What is striking to me is the artwork on the endpapers.  In the upper left is a military wife, home for Christmas, by the tree with presents abound, missing her husband.  In the lower right, her husband, fighting in the war, praying to be able to someday return to his home.  In the middle, a stark image of warplanes.  It's a very moving illustration.  And, although it's hard to see in the picture, the cover is embossed with the same picture, sans planes.  One could place a paper on the cover and shade with a pencil to reproduce the picture.  Love it.

The book contains a collection of the poems submitted for the contest.  KC readers - I didn't recognize any of the names of the poets.  I wouldn't expect to know anyone from 1940, but I thought perhaps that there would be a recognizable local name, maybe a Kemper, a Rockhill, a Bodine, or another family name from local media, but there are none that I could identify.

Here are the introductory sections and a few sample poems.  If I can safely scan a few more poems I may add them in later.  Enjoy this piece of Christmas history from Kansas City.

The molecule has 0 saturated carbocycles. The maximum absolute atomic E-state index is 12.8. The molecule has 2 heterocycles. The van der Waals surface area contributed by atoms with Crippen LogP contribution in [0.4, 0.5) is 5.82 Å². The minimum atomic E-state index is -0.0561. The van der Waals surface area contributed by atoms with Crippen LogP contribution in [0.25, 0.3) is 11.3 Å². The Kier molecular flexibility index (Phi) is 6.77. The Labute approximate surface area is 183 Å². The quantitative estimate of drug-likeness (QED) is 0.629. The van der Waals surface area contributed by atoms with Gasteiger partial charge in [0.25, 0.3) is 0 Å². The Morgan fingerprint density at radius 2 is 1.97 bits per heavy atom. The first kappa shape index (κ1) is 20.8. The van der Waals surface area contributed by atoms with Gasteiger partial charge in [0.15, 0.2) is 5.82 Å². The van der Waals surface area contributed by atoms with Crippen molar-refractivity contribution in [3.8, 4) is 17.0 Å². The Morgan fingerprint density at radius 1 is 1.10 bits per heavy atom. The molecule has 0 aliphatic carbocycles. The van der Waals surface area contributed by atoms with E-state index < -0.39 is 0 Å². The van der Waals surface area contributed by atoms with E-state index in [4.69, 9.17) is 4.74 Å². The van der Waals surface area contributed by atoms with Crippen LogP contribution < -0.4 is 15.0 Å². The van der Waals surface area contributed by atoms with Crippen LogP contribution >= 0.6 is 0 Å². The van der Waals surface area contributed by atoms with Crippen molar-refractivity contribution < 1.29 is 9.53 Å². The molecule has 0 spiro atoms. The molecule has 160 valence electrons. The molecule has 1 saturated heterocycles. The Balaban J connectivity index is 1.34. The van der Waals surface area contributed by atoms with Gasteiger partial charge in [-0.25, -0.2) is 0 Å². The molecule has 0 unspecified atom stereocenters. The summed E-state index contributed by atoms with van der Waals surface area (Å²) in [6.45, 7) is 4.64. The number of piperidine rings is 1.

I also found a vintage copy of "Miracle on 34th St." at the bookstore that day.  'Twas a good day of book shopping...

Wednesday, December 5, 2018

What's the name of the reindeer leading Santa's sleigh?

No, What is pulling second.
I'm not asking you who's pulling second. 
Who is leading the sleigh.
That's what I'm trying to find out!  Who has the red nose?

Ok - enough of that feeble attempt to add a Christmas spin to the classic Abbott & Costello routine.  Why, you may ask? (He's in Center... no, no, no...)  Well, tonight's share is a Christmas radio broadcast from Bud & Lou, performed on December 12, 1946.  Side A of the album, titled "Christmas Stocking" from the Holiday label, contains the radio broadcast, and side B has, of course, "Who's On First" along with "Costello's Farm".

A few words about "Who's On First".  It's freakin' genius comedy.  You probably knew that already, but the genius really comes out after you've heard many different versions of it.  I have several A&C records, all with some version of "Who's On First", and it's just slightly different each time.  Of course the basics and the structure and flow are the same, but there are little, teeny idiosyncrasies, mainly led by Lou, because you never really know where exactly he's going next, that give each version it's own identity.  And frankly, listening to Bud keep up without ever losing a beat is amazing.  Go hit the internet and listen to several different versions and you'll see what I mean.